Higher Education and Research Bill - Report (4th Day)

Part of the debate – in the House of Lords at 7:30 pm on 15th March 2017.

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Photo of Lord Stevenson of Balmacara Lord Stevenson of Balmacara Opposition Whip (Lords), Shadow Spokesperson (Culture, Media and Sport), Shadow Spokesperson (Business, Energy and Industrial Strategy), Shadow Spokesperson (Education) 7:30 pm, 15th March 2017

My Lords, it has been a good debate on a wide range of issues broadly around the work of the research councils. It includes the Government’s important and welcome commitment to uphold the Haldane principle—or Willetts principle—and indeed to enshrine it in the Bill and throughout the instructions that will be given to the various bodies that are to subscribe to it.

We are delighted to be able to sign up to a number of government amendments in this group. We are pleased to see the concession made to the point argued strongly in Committee by the noble and learned Lord, Lord Mackay, about including under specialist employees all technical staff where they are involved in research. That contrasts with the attitude taken in Committee and earlier stages of the Bill, when we attempted to broaden the representational elements relating to the Office for Students—or office for higher education, as it should be called. In particular, we raised the lack of engagement with students, which seems perverse given the Government’s willingness at this stage to include others involved in their discussions.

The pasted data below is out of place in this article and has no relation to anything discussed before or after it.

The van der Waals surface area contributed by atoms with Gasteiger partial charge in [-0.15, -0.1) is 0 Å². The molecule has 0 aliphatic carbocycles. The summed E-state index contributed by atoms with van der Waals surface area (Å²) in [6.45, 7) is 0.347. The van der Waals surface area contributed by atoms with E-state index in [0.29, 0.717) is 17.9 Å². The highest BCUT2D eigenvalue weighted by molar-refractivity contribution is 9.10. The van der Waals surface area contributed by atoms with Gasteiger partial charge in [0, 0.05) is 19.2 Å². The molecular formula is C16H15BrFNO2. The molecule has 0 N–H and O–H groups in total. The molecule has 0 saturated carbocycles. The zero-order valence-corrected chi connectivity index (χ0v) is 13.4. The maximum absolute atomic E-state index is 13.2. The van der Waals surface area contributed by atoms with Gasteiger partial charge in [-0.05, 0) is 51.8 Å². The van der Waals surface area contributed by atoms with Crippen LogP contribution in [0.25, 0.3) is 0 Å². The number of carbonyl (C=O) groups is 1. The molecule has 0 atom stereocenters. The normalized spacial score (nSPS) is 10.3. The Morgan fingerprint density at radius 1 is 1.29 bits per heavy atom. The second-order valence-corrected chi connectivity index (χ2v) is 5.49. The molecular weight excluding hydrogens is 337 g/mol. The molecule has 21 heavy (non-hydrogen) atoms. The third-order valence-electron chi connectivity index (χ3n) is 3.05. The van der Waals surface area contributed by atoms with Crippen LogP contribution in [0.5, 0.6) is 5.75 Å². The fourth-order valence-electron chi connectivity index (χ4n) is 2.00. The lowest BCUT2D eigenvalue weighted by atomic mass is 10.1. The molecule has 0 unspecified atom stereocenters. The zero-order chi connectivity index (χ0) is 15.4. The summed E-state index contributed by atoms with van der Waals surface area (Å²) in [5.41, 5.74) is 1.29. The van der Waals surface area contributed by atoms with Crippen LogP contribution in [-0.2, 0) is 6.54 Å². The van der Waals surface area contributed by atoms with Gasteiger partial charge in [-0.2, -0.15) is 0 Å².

I shall speak briefly to Amendment 177—the one amendment to which no one has spoken—and seek the Government’s response. We all accept that the strength of our higher education and research institutions will be central to the health of our economy and vitality of our society. As we look towards a post-Brexit world, the role of research in driving innovation, investment and wellbeing will surely assume greater significance. The capacity of research institutions to act with autonomy and independence will be key to their success.

The Government’s amendments, as I have already said, rightly respond to concerns raised about the need to embed the principle of institutional autonomy more firmly within the Bill. Why, therefore, have the Government not accepted Amendment 177 or brought forward their own version of it?

The Government did respond to arguments about autonomy in relation to the OfS. We welcomed their amendments and signed up to them—they are now in the Bill—such as that on,

“the institutional autonomy of English higher education providers”.

Yet as it stands, UKRI has no such duty, despite the extensive influence and engagement—indirect and direct—that it will have with higher education providers under the new system. We accept that UKRI is not a regulator, but its role is instrumental. It is bound to be engaged in discussions with institutions and bodies that are in a different sector from the institutional autonomy provided by the Secretary of State and the OfS.

That is an asymmetry that I regret. Could the noble Lord, when he comes to respond, at least give us some solace by accepting that, although it may be too late to amend the Bill at this stage, the institutional autonomy issue percolates through to research, is important to the institutions that will be working with the research councils and UKRI post-implementation of the Bill, and is something which the Government should address at some point, whether through memorandums of understanding or by guidance?